Melbourne, 2 April 2012: Owners of
privately-owned businesses should ensure they are sale-ready and
able to move quickly if they receive an attractive purchase offer,
or risk failing to maximise the true value of their investment,
according to Clayton Utz partner Nick Miller.
Nick, who specialises in negotiated merger and acquisition
transactions and has acted for both buyers and sellers, including
private equity funds, said a business that is poorly prepared for
sale can potentially result in the loss of significant value. This
could be avoided if potential roadblocks to a successful sale were
addressed well before the business owner received any approach to
"Privately owned business represent around 97 per cent of
all businesses in Australia today, and forty-five percent of
private business owners say they are actively planning the future
sale of the business," said Nick. "Ensuring that the
business is ready to respond swiftly to an approach by an
interested buyer means getting your house in order first
– even if no-one comes knocking immediately. This is
especially so as private equity interest starts to pick up
– presenting more opportunities for an exit but also a
type of buyer who will discount value for perceived
Nick said there were several common but often overlooked issues
encountered in privately owned businesses that reduced value,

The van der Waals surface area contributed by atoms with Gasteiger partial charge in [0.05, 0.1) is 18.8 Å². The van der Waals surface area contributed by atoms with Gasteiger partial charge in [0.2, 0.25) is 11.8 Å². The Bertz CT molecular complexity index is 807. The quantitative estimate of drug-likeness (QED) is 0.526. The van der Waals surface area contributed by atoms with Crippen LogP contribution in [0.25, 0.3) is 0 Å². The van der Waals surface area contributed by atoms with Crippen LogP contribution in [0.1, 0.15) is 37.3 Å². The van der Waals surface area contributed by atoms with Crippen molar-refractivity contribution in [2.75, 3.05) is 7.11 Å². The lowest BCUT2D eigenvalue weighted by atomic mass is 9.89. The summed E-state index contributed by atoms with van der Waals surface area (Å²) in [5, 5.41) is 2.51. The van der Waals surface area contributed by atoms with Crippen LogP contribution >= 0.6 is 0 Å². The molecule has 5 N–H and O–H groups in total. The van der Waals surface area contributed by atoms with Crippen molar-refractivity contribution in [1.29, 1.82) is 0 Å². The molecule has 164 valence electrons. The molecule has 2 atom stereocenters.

including problems with intellectual property, structure, key
contracts and employees, and data room preparation.
"For example, a business owner may think the business owns
the rights to key intellectual property such as domain names and
logos, but finds out that, perhaps during an earlier acquisition by
the business, these rights have failed to be acquired, or properly
registered," said Nick. "Engaging a contractor to design
and provide content for marketing tools such as catalogues, or a
website or logo, or to write a critical piece of software that now
provides a competitive advantage, can also create problems if the
ownership of copyright is not expressly dealt with in the terms of
the contractor's engagement. Otherwise, the contractor will
usually own the intellectual property in their work, meaning that
the business owner will not own a critical asset of the business
that the buyer will be expecting to purchase."
The way the business is structured may also mean it is not
readily transferrable to a buyer, causing potential headaches.
"An example of a structure which can present problems is where
a single company operates a number of businesses and buyers are
likely to only be interested in one of the businesses. That is,
no-one is likely to want the whole package. Practically speaking,
the only way to sell is by a business sale. However, in certain
situations selling in that way could present a serious
problem," said Nick.
Nick said increasing the level of formal governance in some
privately-owned businesses can assist in reducing risk, identifying
issues that might emerge upon a sale and generally enhancing the
credibility with which the business presents to potential buyers.
This might involve establishing an advisory board, for example,
members of which include parties external to the business.
"Most of the common barriers to the successful sale of a
privately owned business are all fixable," said Nick.
"Ultimately value is maximised when the owner identifies these
issues early on and there is some time to deal with them.
Preparation is the key to maximising exit value."
1 MGI Australian Family & Private Business
Clayton Utz communications are intended to provide
commentary and general information. They should not be relied upon
as legal advice. Formal legal advice should be sought in particular
transactions or on matters of interest arising from this bulletin.
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